The science fiction of the last 30 years is rapidly becoming reality as technologies such as virtual reality and artificial intelligence are becoming more real and present with each passing day. While my jetpack still seems ponderously far away and cars are becoming self-driving instead of flying, we are making progress.
In medicine, progress is methodical and incremental. As lives are literally at stake, it’s imperative to move forward in a logical and data-driven manner. The resulting regulatory requirement of clinical trials may sometimes be seen as an innovation-stifling burden, but lengthy clinical trials protect patients by ensuring safety and efficacy of therapies. The result? As real advancements are being made in biotechnology, such as engineered cells to fight cancer or using stem cells to regenerate the spine, news and hype eventually quiets during decade long timeline for these technologies to clear trials. There is a bright horizon of therapies that many of us are unaware of.
While I’m not a biotech investor, I ran into a company in Techstars Class 92 (Seattle 2017) called Silene Biotech that fascinated me. The founder, Alex Jiao, has been focused on regenerative medicine for the past decade, an area of research that still feels strongly like science fiction. The idea is to use our cells outside the body to regenerate or regrow lost tissues and organs. A buzzword in this space is “stem cells” and nowadays most people are familiar with the general concept. Stem cells can self-renew and turn into other cells, so their potential is incredible for regenerative medicine.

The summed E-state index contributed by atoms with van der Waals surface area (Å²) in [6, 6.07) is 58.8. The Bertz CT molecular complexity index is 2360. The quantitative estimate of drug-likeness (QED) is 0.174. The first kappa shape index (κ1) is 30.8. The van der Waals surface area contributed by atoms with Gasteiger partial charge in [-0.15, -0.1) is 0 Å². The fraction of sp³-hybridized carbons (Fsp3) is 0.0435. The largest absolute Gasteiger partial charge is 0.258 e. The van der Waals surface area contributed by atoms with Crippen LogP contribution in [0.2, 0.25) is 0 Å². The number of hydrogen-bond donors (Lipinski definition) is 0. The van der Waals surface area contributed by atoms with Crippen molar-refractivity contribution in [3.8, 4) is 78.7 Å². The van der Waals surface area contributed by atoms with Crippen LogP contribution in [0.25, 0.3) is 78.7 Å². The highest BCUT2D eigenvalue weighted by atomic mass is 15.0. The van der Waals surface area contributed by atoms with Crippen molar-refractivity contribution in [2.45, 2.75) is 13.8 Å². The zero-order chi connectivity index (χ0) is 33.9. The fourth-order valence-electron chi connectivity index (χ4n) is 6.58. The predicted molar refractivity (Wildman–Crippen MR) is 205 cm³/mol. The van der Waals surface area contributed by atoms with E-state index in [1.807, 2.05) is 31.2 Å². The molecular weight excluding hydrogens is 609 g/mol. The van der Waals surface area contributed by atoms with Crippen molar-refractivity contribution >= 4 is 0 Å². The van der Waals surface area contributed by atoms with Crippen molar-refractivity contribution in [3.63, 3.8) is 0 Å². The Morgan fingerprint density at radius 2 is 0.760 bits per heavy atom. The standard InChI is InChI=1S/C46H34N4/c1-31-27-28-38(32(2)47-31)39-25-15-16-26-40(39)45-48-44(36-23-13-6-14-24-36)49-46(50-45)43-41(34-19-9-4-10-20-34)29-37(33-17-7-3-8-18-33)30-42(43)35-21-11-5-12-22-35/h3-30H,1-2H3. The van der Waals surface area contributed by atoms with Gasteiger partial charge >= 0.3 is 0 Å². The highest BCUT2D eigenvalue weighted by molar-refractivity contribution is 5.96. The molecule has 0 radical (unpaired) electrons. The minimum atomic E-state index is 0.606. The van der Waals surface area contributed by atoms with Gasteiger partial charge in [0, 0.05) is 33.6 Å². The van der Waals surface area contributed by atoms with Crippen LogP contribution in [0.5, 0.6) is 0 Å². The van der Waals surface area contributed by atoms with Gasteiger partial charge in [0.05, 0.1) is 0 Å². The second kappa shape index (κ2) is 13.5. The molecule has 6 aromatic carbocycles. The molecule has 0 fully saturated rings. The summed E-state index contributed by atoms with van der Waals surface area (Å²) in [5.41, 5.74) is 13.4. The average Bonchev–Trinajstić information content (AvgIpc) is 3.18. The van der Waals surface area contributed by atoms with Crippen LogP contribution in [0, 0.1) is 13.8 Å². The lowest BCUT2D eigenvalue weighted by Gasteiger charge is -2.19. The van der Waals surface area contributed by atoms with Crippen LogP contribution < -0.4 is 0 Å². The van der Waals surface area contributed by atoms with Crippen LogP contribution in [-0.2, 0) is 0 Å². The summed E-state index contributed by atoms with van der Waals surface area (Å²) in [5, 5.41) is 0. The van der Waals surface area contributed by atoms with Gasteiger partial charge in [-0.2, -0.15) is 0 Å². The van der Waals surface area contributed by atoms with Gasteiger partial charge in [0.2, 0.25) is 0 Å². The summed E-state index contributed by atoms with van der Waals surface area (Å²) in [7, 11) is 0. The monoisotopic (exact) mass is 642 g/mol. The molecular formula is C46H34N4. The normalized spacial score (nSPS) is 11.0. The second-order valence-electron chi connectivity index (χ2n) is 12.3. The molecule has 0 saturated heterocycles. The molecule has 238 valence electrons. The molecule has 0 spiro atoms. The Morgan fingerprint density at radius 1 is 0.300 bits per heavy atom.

Currently, there is a lot of mythology and misinformation surrounding stem cells. Unlike newts which can regenerate their limbs, our bodies have limited repair mechanisms and our stem cells can only do so much. However, there are businesses purporting that a simple injection of unmanipulated stem cells can work miracles. The FDA disagrees, and without any compelling data from a clinical trial, most scientists would disagree as well.
I learned from Alex that not all stem cells are the same. Different stem cells have varying abilities to regenerate and turn into other tissues. Furthermore, we are also realizing that it takes guidance and manipulation to coax a stem cell into the correct cell or tissue for regeneration. And new technologies allow us to reprogram adult cells into more “potent” stem cells. These factors have now led to stem cell-based clinical trials to treat diseases such as macular degeneration and heart disease, with some early promising results.
There are still limitations to stem cell technology. One major limitation is that we are realizing age and environment can have a profound effect on stem cell function and even safety. Essentially, the older we are, the older all of our cells (including stem cells) become, and as a result, our bodies’ natural repair mechanisms deteriorate or stop.
Given these factors, I was excited about Alex’s notion that “backing up” our cells and stem cells could be a valuable tool for improving and extending our health in the near future. We can stop the biological aging of our stem cells by putting them in a deep freeze at an earlier age, when they have fewer mutations and damage. Banking our stem cells will then allow us to eventually generate and bank other tissues for self-use, like a population of heart cells for cardiac repair or a population of liver cells to diagnose drug toxicity. As technology moves towards a future where it’s technologically possible to engineer tissues and organs from our own stem cells, backing stem cells up today can give us the best opportunity to use them when we need them.
I love the idea of backing up my stem cells. Alex and his team are coming to Boulder to do this for me on 11/29. If you are interested in backing up your stem cells, Alex has offered to do it for a few others in Boulder when he is here. If you are interested, just email me and I’ll connect you with Alex.